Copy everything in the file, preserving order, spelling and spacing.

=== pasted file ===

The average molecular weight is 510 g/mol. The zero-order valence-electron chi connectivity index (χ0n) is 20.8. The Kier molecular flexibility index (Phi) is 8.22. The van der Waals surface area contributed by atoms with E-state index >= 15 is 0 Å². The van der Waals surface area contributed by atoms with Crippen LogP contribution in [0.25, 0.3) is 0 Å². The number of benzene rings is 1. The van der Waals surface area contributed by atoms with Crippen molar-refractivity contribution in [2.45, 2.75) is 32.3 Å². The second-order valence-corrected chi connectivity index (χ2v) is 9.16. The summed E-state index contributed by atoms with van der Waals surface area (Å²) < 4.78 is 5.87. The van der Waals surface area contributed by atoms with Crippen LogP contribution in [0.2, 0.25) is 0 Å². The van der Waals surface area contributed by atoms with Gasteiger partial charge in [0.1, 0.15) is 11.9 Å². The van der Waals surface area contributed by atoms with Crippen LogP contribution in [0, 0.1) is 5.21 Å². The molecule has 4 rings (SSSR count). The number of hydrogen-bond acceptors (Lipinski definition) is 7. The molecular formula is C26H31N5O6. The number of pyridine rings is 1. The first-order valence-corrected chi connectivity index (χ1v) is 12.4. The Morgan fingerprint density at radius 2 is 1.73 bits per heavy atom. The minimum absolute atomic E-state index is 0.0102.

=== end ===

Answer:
The average molecular weight is 510 g/mol. The zero-order valence-electron chi connectivity index (χ0n) is 20.8. The Kier molecular flexibility index (Phi) is 8.22. The van der Waals surface area contributed by atoms with E-state index >= 15 is 0 Å². The van der Waals surface area contributed by atoms with Crippen LogP contribution in [0.25, 0.3) is 0 Å². The number of benzene rings is 1. The van der Waals surface area contributed by atoms with Crippen molar-refractivity contribution in [2.45, 2.75) is 32.3 Å². The second-order valence-corrected chi connectivity index (χ2v) is 9.16. The summed E-state index contributed by atoms with van der Waals surface area (Å²) < 4.78 is 5.87. The van der Waals surface area contributed by atoms with Crippen LogP contribution in [0.2, 0.25) is 0 Å². The van der Waals surface area contributed by atoms with Gasteiger partial charge in [0.1, 0.15) is 11.9 Å². The van der Waals surface area contributed by atoms with Crippen LogP contribution in [0, 0.1) is 5.21 Å². The molecule has 4 rings (SSSR count). The number of hydrogen-bond acceptors (Lipinski definition) is 7. The molecular formula is C26H31N5O6. The number of pyridine rings is 1. The first-order valence-corrected chi connectivity index (χ1v) is 12.4. The Morgan fingerprint density at radius 2 is 1.73 bits per heavy atom. The minimum absolute atomic E-state index is 0.0102.